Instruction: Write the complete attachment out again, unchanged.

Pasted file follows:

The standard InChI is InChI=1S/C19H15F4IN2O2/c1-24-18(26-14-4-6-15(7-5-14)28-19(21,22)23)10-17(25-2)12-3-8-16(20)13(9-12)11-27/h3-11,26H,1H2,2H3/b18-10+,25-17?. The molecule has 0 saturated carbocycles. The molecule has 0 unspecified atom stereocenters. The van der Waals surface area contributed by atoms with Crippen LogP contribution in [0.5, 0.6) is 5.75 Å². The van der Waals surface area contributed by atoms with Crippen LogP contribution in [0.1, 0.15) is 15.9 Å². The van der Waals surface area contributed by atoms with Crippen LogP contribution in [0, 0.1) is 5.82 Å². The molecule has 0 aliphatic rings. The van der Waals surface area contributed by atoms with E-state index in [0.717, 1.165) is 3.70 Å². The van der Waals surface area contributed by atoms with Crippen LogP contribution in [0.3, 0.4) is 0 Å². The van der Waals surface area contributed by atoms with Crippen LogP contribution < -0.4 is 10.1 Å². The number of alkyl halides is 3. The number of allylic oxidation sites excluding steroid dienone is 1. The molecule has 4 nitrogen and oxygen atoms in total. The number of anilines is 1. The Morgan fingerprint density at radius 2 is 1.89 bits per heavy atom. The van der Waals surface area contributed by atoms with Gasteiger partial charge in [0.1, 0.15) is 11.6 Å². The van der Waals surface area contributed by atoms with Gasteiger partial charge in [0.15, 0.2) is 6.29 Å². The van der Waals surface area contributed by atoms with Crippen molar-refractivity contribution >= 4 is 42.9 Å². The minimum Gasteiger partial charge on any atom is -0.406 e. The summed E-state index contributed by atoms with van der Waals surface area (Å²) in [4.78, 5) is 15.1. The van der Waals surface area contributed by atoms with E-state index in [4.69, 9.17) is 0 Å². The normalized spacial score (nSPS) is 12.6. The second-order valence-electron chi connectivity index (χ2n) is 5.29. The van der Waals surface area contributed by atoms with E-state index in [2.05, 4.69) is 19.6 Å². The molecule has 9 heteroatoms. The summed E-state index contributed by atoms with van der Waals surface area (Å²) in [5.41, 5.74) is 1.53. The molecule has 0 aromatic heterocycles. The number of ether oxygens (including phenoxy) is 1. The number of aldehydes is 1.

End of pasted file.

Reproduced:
The standard InChI is InChI=1S/C19H15F4IN2O2/c1-24-18(26-14-4-6-15(7-5-14)28-19(21,22)23)10-17(25-2)12-3-8-16(20)13(9-12)11-27/h3-11,26H,1H2,2H3/b18-10+,25-17?. The molecule has 0 saturated carbocycles. The molecule has 0 unspecified atom stereocenters. The van der Waals surface area contributed by atoms with Crippen LogP contribution in [0.5, 0.6) is 5.75 Å². The van der Waals surface area contributed by atoms with Crippen LogP contribution in [0.1, 0.15) is 15.9 Å². The van der Waals surface area contributed by atoms with Crippen LogP contribution in [0, 0.1) is 5.82 Å². The molecule has 0 aliphatic rings. The van der Waals surface area contributed by atoms with E-state index in [0.717, 1.165) is 3.70 Å². The van der Waals surface area contributed by atoms with Crippen LogP contribution in [0.3, 0.4) is 0 Å². The van der Waals surface area contributed by atoms with Crippen LogP contribution < -0.4 is 10.1 Å². The number of alkyl halides is 3. The number of allylic oxidation sites excluding steroid dienone is 1. The molecule has 4 nitrogen and oxygen atoms in total. The number of anilines is 1. The Morgan fingerprint density at radius 2 is 1.89 bits per heavy atom. The van der Waals surface area contributed by atoms with Gasteiger partial charge in [0.1, 0.15) is 11.6 Å². The van der Waals surface area contributed by atoms with Gasteiger partial charge in [0.15, 0.2) is 6.29 Å². The van der Waals surface area contributed by atoms with Crippen molar-refractivity contribution >= 4 is 42.9 Å². The minimum Gasteiger partial charge on any atom is -0.406 e. The summed E-state index contributed by atoms with van der Waals surface area (Å²) in [4.78, 5) is 15.1. The van der Waals surface area contributed by atoms with E-state index in [4.69, 9.17) is 0 Å². The normalized spacial score (nSPS) is 12.6. The second-order valence-electron chi connectivity index (χ2n) is 5.29. The van der Waals surface area contributed by atoms with E-state index in [2.05, 4.69) is 19.6 Å². The molecule has 9 heteroatoms. The summed E-state index contributed by atoms with van der Waals surface area (Å²) in [5.41, 5.74) is 1.53. The molecule has 0 aromatic heterocycles. The number of ether oxygens (including phenoxy) is 1. The number of aldehydes is 1.